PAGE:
Mermaids: An Introduction

Mermaids have captured humanity’s imagination since the beginning of our species. These mystical, quasi-fish humanoids known for their enchanting songs, ability to drown naive sailors, and exquisite (or in some cases, terrifying) beauty have sparked thousands of literary works, cinematic ventures, artistic creations, and world-wide debates on the proof of their existence.

Yet while many might recognize these iconic figures in fantasy, few actually realize the history and origins of these beauties, or the scientific speculation that might provide evidence for their being. The history of the mermaid myth spans far and wide, with various nations having assorted stories of different origin. Even in the modern day, each part of the world has a different view of these sea creatures.

First, let it be known that mermaids are an integral part of my character. In other words, I love them a lot. And it is this love, along with my wish to educate the general public (not that the general public reads my blog, but one can dream) about them. Which is why I have begun the “Mermaid-A-Month” series.

Each month, I hope to analyze a different aspect of mermaid mythology—their history, sightings, appearances in literature or art, and so much more.

To start this series, I begin with their etymology. The word “mermaid” comes from old English, with “mer” meaning “sea” and “maid” meaning “girl” or “young woman”. Essentially, “mermaid” just means a woman of the sea, not specifically being half-fish or whatnot. When they actually began to be mistaken for being beautiful women with fish tails will be saved for a later post…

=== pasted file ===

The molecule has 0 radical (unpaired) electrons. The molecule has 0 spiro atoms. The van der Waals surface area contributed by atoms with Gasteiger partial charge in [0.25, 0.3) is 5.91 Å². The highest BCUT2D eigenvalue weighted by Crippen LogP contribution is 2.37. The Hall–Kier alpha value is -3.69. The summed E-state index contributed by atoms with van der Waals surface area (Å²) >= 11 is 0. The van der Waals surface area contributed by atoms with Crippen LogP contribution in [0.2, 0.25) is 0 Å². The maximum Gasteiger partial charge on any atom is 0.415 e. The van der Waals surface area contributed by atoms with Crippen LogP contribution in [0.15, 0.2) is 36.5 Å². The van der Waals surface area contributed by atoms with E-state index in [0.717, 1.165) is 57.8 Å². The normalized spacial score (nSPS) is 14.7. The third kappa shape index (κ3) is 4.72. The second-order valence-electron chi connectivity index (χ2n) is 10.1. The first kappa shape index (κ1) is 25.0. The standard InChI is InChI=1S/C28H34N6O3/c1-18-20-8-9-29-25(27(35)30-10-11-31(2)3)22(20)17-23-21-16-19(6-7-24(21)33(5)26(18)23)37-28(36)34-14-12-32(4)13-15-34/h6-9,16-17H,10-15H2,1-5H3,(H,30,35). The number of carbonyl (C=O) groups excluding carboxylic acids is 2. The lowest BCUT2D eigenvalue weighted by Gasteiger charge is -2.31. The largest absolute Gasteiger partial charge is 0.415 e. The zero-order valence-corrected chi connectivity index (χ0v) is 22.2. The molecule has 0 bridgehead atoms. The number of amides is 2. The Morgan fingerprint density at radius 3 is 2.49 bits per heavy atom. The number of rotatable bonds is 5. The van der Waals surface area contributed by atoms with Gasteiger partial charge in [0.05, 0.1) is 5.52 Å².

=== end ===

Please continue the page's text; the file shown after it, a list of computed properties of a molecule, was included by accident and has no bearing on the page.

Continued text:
Obviously, the word “mermaid” is not universal. It has many different translations (though you’d be surprised how many languages use the original form as their translation of it). I have given a short list below, taken from this site (obviously since I do not know all these languages, please correct me if you disagree with any of the translations)

Czech: mořská panna
Danish: havfrue
Dutch: zeemeermin
Finnish: merenneito
French: sirène
German: Meerjungfrau
Greek: γοργόνα
Hungarian: sellő
Icelandic: Mermaid
Italian: sirena
Norwegian: havfrue
Polish: syrena
Portuguese: sereia
Romanian: sirenă
Russian: Русалка
Spanish: sirena
Swedish: sjöjungfru
Welsh: môr-forwyn
Yiddish: יאַמ-מיידל
Bengali: মৎসকন্যা
Chinese (both Simplified and Traditional): 美人鱼
Japanese: 人魚
Korean: 인어
Thai: นางเงือก
Vietnamese: mỹ nhân ngư
Filipino: sirena
Indonesian: mermaid
Arabic: حورية البحر
Hebrew: בת ים
Persian: پري دريايي
Afrikaans: meermin
Igbo: mamiwota
Somali: gabareeymaanyo
Swahili: mermaid
Zulu: mermaid

© 2017 Obliquity of the Ecliptic


Leave a Reply

Fill in your details below or click an icon to log in: Logo

You are commenting using your account. Log Out / Change )

Twitter picture

You are commenting using your Twitter account. Log Out / Change )

Facebook photo

You are commenting using your Facebook account. Log Out / Change )

Google+ photo

You are commenting using your Google+ account. Log Out / Change )

Connecting to %s